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Leading From the Shadows

Profile Books,

15 minutes de lecture
10 points à retenir
Audio et texte


The best deputies were once leaders, and the best leaders were once deputies.

Editorial Rating



  • Innovative


This fast-paced read delivers engaging, often humorous entertainment through a veil of thick vernacular. The subject is more original than that of most leadership books, and so is the tone of voice. Richard Hytner explains that leaders and their second-in-command deputies must connect with each other for the good of their organizations. He shares examples of big bosses who benefit or suffer at the hands of their subordinate, but equally intelligent, advisers. His advice might aid you in thinking about the kind of leader you want to be, and in deciding whom to hire as your deputy or whom to choose as your boss. Hytner uses frequent, obscure sports examples that assume prior knowledge of people and events. That may make his good-humored presentation slow going for some and irritating for others. He presents ideas and cautions with a sense of distraction that is good for a laugh but still offers solid career fodder. getAbstract recommends his series of tales to anyone looking for a second-in-command or to any deputy seeking a good leader to support.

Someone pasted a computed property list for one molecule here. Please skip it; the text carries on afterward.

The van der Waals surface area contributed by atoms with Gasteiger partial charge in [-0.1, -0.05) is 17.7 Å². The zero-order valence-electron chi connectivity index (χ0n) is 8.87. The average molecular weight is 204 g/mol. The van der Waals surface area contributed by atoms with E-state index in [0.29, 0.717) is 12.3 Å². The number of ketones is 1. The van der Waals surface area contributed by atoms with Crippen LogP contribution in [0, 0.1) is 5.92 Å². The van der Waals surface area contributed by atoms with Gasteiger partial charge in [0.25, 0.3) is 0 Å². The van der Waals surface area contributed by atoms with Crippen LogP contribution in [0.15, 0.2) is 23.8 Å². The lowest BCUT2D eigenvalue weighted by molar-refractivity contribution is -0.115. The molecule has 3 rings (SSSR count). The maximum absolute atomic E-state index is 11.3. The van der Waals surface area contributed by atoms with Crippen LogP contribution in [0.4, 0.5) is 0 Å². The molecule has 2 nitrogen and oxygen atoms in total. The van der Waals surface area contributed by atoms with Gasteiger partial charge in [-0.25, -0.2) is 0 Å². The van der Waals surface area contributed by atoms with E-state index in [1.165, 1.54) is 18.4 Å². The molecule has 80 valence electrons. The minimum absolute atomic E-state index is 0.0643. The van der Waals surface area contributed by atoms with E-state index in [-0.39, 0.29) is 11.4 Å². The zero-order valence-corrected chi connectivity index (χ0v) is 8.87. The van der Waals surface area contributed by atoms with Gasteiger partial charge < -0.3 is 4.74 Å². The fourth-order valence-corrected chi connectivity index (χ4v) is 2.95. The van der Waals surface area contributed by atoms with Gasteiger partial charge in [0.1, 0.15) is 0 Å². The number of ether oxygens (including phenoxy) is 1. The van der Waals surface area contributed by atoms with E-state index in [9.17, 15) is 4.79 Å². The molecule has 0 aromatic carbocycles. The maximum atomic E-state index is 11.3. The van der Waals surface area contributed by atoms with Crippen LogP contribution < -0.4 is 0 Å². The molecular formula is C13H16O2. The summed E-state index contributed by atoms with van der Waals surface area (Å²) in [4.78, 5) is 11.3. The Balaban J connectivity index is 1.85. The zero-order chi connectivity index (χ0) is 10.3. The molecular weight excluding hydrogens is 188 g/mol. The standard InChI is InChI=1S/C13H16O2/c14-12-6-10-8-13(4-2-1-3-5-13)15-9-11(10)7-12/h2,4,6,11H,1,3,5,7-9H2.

Leading From the Back

Real leadership exists at all levels of an organization, particularly among the unsung number twos – the “C” leaders. The C’s are the “Consiglieri,” assistants, deputies, advisers and even division heads whose main role is to support the “A” leader – the CEO, president or head coach. Being second-in-command carries responsibilities and leadership requirements, but the second position shields C’s from ultimate accountability. They “lead from the shadows.”

Many advantages accrue to those in the penultimate position. Determine if you’re better suited to be A or C at any point in your career. The best way to know is to experience both. The best A’s have experience as C’s and vice versa. An A without C experience might not appreciate the need for strong deputies, and could be incapable of choosing and inspiring a C. Likewise, a Consigliere without experience as a boss cannot advise when the crucible of leadership heats up. Lead from both vantage points as early in your career as possible. That doesn’t mean you have to become a CEO at age 25. Pick up A experience by leading a team or a tough project.

Whether you aspire to be an A or a C, gain ...

About the Author

Richard Hytner, deputy chairman at Saatchi & Saatchi, teaches at the London Business School.

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